With blockchain, each link in the supply chain can be managed and seen along the way by all parties. Its decentralized chain of command will allow anyone to see the product from raw material, to the final product. It also makes organizations accountable. Embedding blockchain technology into the supply chain is a secure way to ensure that products are getting where they are supposed to without any human interference and error.
Blockchain technology will also help rid the supply chain of associated illicit activities, environmental damages, and inflated production costs.
This integration has the potential to change the way our market system works entirely.
REALTED: What Is Blockchain?
As Ransomware Evolves, Users Try to Keep Up
It seems like every week there’s another round of news stories about the new ways attackers are infecting victims’ devices, and this week is no different.
It seems that the latest Cerber ransomware variant is moving through the internet via Google redirects and Tor2Web proxies, a new method by cybercriminals to hide in a machine until ready to strike.
According to Threatpost, the change was detected last week. It caught peoples’ attention because of its almost 180 turn in infection method—through spam campaigns, infected attachments, and fake emails.
Researchers at Cisco Talos described the shift as a “potential next evolution for ransomware distribution.”
This ransomware variant relies heavily on hyperlinks that take these victims to Google redirects, bringing them to a page hosted on the Dark Web. Along the way, these cyber attackers connect their victims to a Tor2Web proxy service.
But this redirection isn’t new, as this specific variant has been known to change its tactics every few months.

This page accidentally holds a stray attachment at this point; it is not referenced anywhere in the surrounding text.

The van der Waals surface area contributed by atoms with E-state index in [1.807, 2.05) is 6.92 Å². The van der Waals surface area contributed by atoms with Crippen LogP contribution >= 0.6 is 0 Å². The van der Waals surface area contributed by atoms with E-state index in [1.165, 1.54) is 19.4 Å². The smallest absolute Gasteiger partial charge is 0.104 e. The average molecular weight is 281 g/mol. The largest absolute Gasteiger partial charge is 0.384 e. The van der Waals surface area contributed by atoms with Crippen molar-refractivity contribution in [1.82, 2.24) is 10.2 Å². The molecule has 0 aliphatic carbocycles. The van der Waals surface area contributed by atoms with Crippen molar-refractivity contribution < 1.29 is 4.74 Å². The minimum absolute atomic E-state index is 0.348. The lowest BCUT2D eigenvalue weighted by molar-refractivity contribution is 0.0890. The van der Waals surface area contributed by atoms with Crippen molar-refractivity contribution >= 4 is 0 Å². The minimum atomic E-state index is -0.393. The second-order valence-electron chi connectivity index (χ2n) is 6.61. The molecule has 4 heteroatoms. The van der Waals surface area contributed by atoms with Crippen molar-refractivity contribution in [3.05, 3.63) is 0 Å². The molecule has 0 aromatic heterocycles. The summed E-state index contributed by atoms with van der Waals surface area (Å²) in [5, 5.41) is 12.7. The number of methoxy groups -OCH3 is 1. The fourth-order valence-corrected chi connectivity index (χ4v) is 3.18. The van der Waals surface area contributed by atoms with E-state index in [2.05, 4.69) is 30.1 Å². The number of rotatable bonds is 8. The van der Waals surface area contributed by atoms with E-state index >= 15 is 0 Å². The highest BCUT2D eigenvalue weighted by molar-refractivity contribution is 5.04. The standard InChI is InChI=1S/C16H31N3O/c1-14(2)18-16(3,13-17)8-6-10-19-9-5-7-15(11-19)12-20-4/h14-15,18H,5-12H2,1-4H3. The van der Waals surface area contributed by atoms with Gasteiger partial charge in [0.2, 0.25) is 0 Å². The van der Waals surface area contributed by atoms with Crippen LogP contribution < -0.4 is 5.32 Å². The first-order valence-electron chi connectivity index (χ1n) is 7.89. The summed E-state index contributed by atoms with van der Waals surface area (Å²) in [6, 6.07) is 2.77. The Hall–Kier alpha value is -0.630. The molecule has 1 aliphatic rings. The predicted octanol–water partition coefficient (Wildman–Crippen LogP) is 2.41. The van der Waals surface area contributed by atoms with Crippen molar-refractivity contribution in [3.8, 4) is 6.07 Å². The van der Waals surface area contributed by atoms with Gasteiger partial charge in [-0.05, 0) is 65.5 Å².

“This latest distribution campaign highlights how ransomware based threats are continuing to evolve and mature over time, and shows an increasingly sophisticated infection process as attackers continue to implement new methods to attempt to evade detection and make analysis more difficult,” researchers continued in a statement.
What’s NASA’s Plan for the Final Frontier?
The future of space exploration is in cloud computing.
NASA is moving into the future, and they’re using the cloud to get them there. They’ve already started using the cloud on the Surface Water Ocean Topography mission and the NASA-ISRO Synthetic Aperture Radar mission, and they expect to be receiving this data in massive quantities over the next few years, GeekWire reports.
These large quantities of data require the right kind of storage—they expect 100 terabytes of data per day, and 100 gigabytes of data per second—and the data centers already in place just won’t cut it.
And NASA isn’t stopping any time soon. They plan on sending a spacecraft to Europa—one of Jupiter’s ice-covered moons, to search for hidden oceans, signs of life, and landing spots. And their next stop is the next solar system.
“Can you imagine how much data and simulation that will take? Because it has to be completely automated. Without cloud computing, there’s no way we could do it. We’re using model-based engineering and other interesting goodies, and it’s all starting in the cloud,” said Tom Soderstrom, chief technology and innovations officer at NASA’s Jet Propulsion Laboratory.
With plans for exploration expanding, resources, data analytics, and storage capabilities need to grow along with it—which is why cloud computing, which was once a convenience, is now critical for NASA moving forward.